Name That Baby!

When my due date got closer with my first pregnancy, if people asked us whether we wanted a boy or girl, I gave them the standard answer; I just wanted a baby with a name my husband and I agreed on. By the looks of me, there was no question the baby would be healthy.

I was disappointed to discover that my husband had an opinion about our child’s name. Picking names wasn’t like planning our wedding a few years before, where he let me make all the decisions. I wrongly assumed that his interest in our baby’s name would be similar to his interest in deciding on our wedding colors, flowers, the wedding cake, decorations, registering for gifts, and choosing a china pattern. I thought that I’d get to make the decision by myself. Instead, when I shared the boys’ and girls’ names I liked, my husband hastily vetoed them and suggested names he liked, which I vetoed just as quickly.

He was also very opinionated about names that sounded like a last name or names that he felt belonged to the opposite sex. If it was a boy, he wanted a masculine-sounding, old-fashioned, cowboy name that was easy to spell and pronounce, and wasn’t strange or unheard of. He preferred something legendary, like Augustus, our cowboy hero from Lonesome Dove. “Then we can call ‘im (our baby) Gus for short!” I responded much the same way I’m guessing my mother did when my dad wanted to name me “Buck” if I had been a boy.

One holiday, my sister-in-law read names out of the phone book. That’s when my husband shared another one of his baby-naming opinions. “It needs to be a one-syllable name that I can yell,” for the day when he’d get to chew our baby out for something. My reply was, “We’re not naming a dog or a horse honey!”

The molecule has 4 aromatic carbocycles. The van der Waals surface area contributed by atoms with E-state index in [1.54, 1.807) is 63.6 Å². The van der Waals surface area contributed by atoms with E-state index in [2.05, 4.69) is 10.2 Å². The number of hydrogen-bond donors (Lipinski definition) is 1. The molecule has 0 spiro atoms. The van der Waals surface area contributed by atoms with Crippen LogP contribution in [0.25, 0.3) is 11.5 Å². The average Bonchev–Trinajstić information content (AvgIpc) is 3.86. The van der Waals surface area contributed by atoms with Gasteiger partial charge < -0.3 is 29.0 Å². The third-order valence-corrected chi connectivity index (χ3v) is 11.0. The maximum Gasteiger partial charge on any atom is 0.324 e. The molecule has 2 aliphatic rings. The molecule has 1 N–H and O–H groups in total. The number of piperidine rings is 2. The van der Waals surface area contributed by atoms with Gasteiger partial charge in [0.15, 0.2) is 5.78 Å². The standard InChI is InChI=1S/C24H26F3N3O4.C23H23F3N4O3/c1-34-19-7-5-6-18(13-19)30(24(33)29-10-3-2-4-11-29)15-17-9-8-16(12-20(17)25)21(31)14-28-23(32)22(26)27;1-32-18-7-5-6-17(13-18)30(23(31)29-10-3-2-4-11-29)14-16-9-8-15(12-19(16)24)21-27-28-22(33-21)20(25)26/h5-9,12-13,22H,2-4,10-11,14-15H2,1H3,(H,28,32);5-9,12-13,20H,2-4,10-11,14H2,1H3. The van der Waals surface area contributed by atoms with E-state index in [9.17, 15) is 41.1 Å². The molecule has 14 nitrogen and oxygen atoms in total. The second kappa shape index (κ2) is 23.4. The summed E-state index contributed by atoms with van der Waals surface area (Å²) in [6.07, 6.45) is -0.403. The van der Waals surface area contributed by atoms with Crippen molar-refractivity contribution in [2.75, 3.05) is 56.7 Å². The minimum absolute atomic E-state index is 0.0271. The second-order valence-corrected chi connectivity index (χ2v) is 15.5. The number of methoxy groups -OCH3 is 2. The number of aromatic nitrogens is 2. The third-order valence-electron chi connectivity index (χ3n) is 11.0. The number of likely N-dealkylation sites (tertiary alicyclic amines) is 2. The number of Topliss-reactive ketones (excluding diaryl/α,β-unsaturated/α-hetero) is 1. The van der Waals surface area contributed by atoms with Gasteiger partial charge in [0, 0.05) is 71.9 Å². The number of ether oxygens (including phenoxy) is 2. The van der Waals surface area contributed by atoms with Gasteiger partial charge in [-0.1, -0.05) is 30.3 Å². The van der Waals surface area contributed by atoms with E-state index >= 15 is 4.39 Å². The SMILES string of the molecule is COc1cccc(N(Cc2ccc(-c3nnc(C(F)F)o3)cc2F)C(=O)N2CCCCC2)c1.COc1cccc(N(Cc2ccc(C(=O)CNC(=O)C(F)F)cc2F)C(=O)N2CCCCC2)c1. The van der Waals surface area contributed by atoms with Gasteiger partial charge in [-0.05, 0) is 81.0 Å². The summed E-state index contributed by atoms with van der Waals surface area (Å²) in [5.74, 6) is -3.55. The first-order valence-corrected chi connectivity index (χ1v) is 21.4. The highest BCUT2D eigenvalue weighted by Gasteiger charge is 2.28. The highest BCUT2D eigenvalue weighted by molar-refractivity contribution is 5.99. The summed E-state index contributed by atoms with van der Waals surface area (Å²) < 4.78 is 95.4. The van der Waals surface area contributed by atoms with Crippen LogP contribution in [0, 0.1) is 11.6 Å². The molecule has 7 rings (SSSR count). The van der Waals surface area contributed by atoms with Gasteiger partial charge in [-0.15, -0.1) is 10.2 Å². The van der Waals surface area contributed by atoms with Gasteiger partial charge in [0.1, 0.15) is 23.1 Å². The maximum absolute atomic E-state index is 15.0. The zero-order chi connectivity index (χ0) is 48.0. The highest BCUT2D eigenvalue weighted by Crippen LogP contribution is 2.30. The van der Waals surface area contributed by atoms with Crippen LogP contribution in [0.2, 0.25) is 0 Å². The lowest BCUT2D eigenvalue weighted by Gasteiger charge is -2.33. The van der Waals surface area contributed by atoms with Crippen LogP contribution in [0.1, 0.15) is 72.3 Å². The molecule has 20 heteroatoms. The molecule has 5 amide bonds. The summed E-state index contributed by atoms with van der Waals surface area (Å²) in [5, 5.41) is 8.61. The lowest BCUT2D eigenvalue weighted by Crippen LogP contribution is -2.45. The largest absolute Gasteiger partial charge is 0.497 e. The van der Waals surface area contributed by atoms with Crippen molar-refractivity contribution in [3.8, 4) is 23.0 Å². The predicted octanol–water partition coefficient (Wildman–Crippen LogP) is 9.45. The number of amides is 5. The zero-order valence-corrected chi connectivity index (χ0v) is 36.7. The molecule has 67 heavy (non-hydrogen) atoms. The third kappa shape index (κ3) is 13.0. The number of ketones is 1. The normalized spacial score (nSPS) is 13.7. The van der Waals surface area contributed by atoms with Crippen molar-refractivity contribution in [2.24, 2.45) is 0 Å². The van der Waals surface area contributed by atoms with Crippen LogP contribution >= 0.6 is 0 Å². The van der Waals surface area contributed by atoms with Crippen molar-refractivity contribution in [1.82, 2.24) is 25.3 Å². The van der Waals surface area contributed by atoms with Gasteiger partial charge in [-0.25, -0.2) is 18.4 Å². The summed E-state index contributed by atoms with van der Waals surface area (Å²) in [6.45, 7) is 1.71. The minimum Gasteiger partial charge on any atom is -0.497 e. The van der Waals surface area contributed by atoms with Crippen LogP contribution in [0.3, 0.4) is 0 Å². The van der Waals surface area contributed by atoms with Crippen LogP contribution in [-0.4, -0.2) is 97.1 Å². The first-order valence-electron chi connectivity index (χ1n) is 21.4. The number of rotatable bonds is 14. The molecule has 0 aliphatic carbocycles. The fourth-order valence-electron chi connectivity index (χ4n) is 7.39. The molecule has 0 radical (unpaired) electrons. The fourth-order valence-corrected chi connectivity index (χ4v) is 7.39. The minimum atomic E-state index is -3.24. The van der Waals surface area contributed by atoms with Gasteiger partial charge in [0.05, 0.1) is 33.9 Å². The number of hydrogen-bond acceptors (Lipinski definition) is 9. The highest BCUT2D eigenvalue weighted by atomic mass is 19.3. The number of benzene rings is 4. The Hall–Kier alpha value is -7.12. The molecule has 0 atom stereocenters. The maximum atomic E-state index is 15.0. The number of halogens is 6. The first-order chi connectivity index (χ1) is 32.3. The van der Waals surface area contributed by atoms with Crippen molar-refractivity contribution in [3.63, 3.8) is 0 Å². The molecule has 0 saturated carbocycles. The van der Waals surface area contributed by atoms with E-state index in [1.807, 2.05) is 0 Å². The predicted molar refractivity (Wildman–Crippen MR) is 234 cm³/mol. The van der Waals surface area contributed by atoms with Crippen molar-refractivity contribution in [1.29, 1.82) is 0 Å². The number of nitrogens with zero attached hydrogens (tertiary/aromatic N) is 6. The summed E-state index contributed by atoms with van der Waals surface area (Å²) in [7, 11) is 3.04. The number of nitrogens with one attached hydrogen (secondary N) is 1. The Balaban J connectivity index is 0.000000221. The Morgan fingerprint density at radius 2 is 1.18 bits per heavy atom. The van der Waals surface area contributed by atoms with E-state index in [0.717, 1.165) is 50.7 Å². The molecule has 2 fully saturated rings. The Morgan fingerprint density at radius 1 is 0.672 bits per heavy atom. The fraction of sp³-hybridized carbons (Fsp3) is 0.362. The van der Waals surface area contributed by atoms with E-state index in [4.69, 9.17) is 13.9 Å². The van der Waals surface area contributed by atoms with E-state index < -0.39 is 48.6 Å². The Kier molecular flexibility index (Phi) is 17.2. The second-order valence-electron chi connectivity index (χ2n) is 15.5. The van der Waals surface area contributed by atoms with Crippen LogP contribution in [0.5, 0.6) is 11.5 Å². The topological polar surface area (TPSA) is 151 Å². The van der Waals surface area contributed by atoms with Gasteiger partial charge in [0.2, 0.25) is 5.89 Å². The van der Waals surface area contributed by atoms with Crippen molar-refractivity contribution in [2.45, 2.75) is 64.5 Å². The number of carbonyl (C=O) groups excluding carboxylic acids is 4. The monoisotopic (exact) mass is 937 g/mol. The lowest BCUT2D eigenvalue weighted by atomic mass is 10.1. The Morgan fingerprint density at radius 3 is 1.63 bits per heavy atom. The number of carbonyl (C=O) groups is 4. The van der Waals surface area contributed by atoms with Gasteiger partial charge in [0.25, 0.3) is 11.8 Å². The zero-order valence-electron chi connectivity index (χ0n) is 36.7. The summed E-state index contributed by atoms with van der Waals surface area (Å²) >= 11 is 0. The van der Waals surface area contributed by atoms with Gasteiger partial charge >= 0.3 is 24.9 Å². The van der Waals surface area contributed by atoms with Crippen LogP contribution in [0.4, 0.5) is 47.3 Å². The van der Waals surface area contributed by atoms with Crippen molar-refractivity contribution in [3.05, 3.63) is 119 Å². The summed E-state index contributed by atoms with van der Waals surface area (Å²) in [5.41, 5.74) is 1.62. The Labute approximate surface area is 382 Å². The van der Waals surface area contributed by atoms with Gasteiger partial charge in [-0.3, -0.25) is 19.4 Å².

As my sister-in-law read off names that fit my husband’s criteria, he would practice hollering them out loud to determine their effectiveness when spoken at a yell. He also rhymed names with all the words that he could think of because his own name became part of a rhyming joke he disliked as a kid.

Furthermore, if it was a boy, my husband said we had to carry on the family naming tradition; making the child’s life miserable with his first and middle name. We didn’t consider naming a boy “Sue” to make him tough, but rather he would go by his middle name and his first name would be the same as my husband’s middle name, which is the name my husband goes by. This was all meant to confuse people—which I’m assuming I’ve been successful doing here—over whether the person in question is the dad or the son, and to give the child a lifetime of headaches when filling out paperwork from always having to clarify his given name and the name that he goes by. All of my husband’s stipulations made it especially difficult to find a boy’s name that we both liked, and not surprisingly, our firstborn was indeed a boy.

You can imagine how happy I was when our baby arrived and I got what I wanted, a healthy (eight pound, eleven ounce) baby. We call him by name, but sometimes we holler.

originally published May 16-22, 2010

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